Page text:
Young Voters Could Have Big Impact on Election — If They Show Up
CHARLOTTE, N.C. – Next month, “Generation Z” will have its first chance to make a significant impact on the Presidential election.
Amid a year of protests and a pandemic, many are eager to have their voices heard.
Gen-Z voters are between 18 and 23 years old.
And experts say they can have a huge impact at the ballot box, if they actually show up.
“We have the power to make dramatic change in the ways that we want to see fit,” says 19-year-old Righteous Keitt.
For him, voting is personal.
“I think it should be personal for everybody. Especially as a black man. There are people who fought for these rights… they were getting hosed down in the streets for a right that a lot of us, to this day, don’t use,” Keitt says.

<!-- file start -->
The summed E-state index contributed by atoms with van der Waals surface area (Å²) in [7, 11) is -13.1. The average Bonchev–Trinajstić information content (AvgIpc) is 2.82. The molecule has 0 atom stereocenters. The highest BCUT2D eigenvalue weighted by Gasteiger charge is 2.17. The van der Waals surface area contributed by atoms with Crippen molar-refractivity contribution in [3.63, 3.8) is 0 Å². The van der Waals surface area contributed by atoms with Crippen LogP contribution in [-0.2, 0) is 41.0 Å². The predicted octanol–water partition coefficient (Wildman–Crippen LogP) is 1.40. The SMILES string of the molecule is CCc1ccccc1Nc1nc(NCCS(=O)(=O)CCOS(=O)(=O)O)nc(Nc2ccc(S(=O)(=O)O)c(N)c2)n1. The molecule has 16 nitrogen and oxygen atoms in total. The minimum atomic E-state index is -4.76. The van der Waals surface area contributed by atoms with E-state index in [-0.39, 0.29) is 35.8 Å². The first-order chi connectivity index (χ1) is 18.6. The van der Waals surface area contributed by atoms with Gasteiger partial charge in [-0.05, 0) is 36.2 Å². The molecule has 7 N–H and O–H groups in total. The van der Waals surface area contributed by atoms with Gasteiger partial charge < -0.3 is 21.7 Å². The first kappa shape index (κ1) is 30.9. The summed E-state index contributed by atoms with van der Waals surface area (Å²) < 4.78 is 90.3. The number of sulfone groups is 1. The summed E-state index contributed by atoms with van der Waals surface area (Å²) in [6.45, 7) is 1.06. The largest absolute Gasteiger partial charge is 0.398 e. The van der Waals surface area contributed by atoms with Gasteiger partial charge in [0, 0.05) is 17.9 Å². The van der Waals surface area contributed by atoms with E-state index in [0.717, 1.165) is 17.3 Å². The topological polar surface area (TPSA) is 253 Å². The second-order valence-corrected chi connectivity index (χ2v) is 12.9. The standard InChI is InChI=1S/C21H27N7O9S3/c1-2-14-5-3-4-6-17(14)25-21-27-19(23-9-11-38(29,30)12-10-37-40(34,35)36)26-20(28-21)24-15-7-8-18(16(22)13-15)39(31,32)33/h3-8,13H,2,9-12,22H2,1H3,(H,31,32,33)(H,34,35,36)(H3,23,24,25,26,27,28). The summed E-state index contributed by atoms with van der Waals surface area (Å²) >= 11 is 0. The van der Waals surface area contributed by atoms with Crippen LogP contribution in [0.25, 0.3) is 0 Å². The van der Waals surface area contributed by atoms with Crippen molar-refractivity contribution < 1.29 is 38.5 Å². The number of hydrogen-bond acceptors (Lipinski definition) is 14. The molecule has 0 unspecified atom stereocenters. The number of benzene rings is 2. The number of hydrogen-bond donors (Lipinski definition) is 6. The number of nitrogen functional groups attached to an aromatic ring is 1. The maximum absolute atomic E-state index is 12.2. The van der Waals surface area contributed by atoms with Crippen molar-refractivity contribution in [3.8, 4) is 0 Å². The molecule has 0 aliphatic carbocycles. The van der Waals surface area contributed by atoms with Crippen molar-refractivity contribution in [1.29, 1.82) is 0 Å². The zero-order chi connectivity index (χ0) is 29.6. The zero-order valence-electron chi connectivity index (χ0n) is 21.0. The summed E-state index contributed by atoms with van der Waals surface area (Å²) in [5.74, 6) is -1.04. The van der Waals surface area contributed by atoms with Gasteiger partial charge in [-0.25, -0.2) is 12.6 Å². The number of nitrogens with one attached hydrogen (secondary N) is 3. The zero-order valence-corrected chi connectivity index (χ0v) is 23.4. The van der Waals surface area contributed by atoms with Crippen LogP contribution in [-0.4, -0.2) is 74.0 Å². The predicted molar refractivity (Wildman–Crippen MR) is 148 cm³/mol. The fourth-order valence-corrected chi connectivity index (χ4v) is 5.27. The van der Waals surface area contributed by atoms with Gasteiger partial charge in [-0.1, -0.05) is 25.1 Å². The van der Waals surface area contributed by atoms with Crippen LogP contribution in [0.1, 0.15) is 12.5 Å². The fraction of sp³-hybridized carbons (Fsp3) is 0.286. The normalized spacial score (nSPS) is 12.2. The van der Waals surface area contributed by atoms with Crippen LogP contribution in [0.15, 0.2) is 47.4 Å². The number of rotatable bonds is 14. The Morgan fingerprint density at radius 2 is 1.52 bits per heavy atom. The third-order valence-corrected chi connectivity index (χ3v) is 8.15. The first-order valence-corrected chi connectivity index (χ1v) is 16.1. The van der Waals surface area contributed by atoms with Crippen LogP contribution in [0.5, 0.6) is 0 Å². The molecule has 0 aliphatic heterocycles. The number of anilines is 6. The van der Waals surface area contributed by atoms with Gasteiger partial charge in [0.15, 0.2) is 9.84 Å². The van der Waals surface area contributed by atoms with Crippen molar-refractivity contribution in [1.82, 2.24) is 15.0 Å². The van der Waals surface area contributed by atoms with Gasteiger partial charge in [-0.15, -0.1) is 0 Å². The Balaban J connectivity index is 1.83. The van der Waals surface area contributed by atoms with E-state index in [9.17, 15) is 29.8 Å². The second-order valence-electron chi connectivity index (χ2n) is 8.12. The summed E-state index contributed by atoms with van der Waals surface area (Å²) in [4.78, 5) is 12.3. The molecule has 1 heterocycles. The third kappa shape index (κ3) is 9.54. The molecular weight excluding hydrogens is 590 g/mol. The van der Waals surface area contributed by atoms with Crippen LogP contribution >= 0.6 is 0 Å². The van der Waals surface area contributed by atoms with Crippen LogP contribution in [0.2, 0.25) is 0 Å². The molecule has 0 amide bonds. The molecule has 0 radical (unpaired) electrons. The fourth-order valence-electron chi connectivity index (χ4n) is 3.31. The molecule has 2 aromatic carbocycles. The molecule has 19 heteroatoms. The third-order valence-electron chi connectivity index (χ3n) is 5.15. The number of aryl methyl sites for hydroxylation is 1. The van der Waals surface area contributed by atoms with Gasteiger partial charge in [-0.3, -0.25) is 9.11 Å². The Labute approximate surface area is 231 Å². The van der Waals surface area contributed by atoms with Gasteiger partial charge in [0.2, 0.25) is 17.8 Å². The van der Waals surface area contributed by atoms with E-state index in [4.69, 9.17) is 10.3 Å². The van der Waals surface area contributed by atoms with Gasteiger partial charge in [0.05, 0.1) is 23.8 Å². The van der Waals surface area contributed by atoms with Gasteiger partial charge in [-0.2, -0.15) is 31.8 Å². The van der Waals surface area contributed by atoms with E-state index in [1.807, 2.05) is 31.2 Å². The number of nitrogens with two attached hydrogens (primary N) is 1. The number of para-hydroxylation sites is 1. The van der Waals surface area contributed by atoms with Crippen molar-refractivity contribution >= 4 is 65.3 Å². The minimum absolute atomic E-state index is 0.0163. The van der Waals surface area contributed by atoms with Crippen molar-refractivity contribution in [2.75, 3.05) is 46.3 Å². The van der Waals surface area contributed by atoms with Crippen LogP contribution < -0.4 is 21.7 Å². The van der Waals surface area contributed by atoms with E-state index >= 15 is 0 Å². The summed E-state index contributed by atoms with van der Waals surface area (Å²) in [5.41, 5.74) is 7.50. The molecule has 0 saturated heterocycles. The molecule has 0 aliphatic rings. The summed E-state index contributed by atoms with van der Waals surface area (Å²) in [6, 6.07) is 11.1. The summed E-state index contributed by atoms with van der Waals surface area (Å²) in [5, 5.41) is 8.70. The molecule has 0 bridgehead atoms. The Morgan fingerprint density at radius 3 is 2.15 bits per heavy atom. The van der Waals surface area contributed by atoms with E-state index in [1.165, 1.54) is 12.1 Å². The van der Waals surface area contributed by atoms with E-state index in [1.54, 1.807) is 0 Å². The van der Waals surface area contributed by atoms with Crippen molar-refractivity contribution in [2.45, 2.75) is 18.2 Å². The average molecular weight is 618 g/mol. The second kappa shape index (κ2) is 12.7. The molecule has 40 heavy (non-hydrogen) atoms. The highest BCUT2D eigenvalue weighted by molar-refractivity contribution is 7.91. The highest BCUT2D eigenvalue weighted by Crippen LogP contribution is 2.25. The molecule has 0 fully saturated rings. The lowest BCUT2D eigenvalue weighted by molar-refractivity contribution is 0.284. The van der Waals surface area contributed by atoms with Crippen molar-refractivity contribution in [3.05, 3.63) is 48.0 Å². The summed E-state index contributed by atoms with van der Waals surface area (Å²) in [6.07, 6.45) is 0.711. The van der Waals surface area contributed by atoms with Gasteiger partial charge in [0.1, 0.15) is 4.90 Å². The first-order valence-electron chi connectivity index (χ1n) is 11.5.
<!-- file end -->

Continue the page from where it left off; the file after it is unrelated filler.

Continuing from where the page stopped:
The freshman at UNC Chapel Hill never had any doubt he wanted to cast a ballot, especially in a year full of protest and turmoil.
“This is the moment where you actually have to step in and step up,” he says.
23 million Gen-Z ‘ers are eligible to vote in this election, according to Pew Research.
But in the 2018 election, only 3 in 10 actually did.
“They think it’s flawed or their voice won’t be heard at all,” says 17-year-old Eden Pentes.
She hears the naysayers.
“The whole thing that one vote, like, doesn’t matter. They actually believe that,” Pentes says.
The CMS Senior turns 18 at the end of the month.
She’ll be voting for the first time, in part, because North Carolina is such a critically important state.
“We actually make up a big part, especially in this election, of the deciding vote, especially for the Presidency,” she says.
Emma-Katherine Bowers is another first time voter.
The 18-year-old freshman at UNC Chapel Hill says she’s voting because her choices affect others.
“Maybe you don’t feel like you necessarily feel like you are impacted by the outcome of of the election personally, but there absolutely are people who are, I mean, you almost certainly know them. And so vote for more than just yourself,” Bowers says.